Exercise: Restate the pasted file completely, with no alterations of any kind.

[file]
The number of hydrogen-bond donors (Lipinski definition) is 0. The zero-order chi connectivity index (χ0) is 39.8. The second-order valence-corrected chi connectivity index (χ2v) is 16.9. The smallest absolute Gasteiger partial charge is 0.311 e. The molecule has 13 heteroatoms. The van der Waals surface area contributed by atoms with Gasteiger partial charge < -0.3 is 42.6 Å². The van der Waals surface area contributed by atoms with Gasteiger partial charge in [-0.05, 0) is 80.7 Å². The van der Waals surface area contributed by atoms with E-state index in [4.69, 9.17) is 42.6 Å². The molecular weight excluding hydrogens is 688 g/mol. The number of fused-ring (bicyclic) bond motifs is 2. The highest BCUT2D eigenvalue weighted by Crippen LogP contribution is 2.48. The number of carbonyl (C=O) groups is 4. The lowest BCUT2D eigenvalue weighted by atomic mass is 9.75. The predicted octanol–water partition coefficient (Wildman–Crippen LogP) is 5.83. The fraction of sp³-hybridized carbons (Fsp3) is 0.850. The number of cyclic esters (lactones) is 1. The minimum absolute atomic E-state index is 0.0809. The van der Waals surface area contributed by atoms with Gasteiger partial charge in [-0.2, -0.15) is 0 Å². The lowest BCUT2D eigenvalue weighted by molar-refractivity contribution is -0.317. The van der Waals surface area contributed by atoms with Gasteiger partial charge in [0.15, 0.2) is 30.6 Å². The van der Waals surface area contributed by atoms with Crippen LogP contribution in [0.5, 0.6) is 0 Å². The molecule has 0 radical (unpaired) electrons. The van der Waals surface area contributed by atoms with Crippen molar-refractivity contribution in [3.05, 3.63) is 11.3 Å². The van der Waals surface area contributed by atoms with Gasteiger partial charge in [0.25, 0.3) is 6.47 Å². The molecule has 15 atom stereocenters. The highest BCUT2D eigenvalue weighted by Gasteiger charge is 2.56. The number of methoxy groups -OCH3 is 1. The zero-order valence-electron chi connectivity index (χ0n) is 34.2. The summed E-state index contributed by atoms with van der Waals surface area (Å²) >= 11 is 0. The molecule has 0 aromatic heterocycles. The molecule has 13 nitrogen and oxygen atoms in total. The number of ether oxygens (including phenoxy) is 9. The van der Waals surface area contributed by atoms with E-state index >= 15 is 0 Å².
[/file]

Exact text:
The number of hydrogen-bond donors (Lipinski definition) is 0. The zero-order chi connectivity index (χ0) is 39.8. The second-order valence-corrected chi connectivity index (χ2v) is 16.9. The smallest absolute Gasteiger partial charge is 0.311 e. The molecule has 13 heteroatoms. The van der Waals surface area contributed by atoms with Gasteiger partial charge < -0.3 is 42.6 Å². The van der Waals surface area contributed by atoms with Gasteiger partial charge in [-0.05, 0) is 80.7 Å². The van der Waals surface area contributed by atoms with E-state index in [4.69, 9.17) is 42.6 Å². The molecular weight excluding hydrogens is 688 g/mol. The number of fused-ring (bicyclic) bond motifs is 2. The highest BCUT2D eigenvalue weighted by Crippen LogP contribution is 2.48. The number of carbonyl (C=O) groups is 4. The lowest BCUT2D eigenvalue weighted by atomic mass is 9.75. The predicted octanol–water partition coefficient (Wildman–Crippen LogP) is 5.83. The fraction of sp³-hybridized carbons (Fsp3) is 0.850. The number of cyclic esters (lactones) is 1. The minimum absolute atomic E-state index is 0.0809. The van der Waals surface area contributed by atoms with Gasteiger partial charge in [-0.2, -0.15) is 0 Å². The lowest BCUT2D eigenvalue weighted by molar-refractivity contribution is -0.317. The van der Waals surface area contributed by atoms with Gasteiger partial charge in [0.15, 0.2) is 30.6 Å². The van der Waals surface area contributed by atoms with Crippen LogP contribution in [0.5, 0.6) is 0 Å². The molecule has 0 radical (unpaired) electrons. The van der Waals surface area contributed by atoms with Crippen molar-refractivity contribution in [3.05, 3.63) is 11.3 Å². The van der Waals surface area contributed by atoms with Gasteiger partial charge in [0.25, 0.3) is 6.47 Å². The molecule has 15 atom stereocenters. The highest BCUT2D eigenvalue weighted by Gasteiger charge is 2.56. The number of methoxy groups -OCH3 is 1. The zero-order valence-electron chi connectivity index (χ0n) is 34.2. The summed E-state index contributed by atoms with van der Waals surface area (Å²) >= 11 is 0. The molecule has 0 aromatic heterocycles. The molecule has 13 nitrogen and oxygen atoms in total. The number of ether oxygens (including phenoxy) is 9. The van der Waals surface area contributed by atoms with E-state index >= 15 is 0 Å².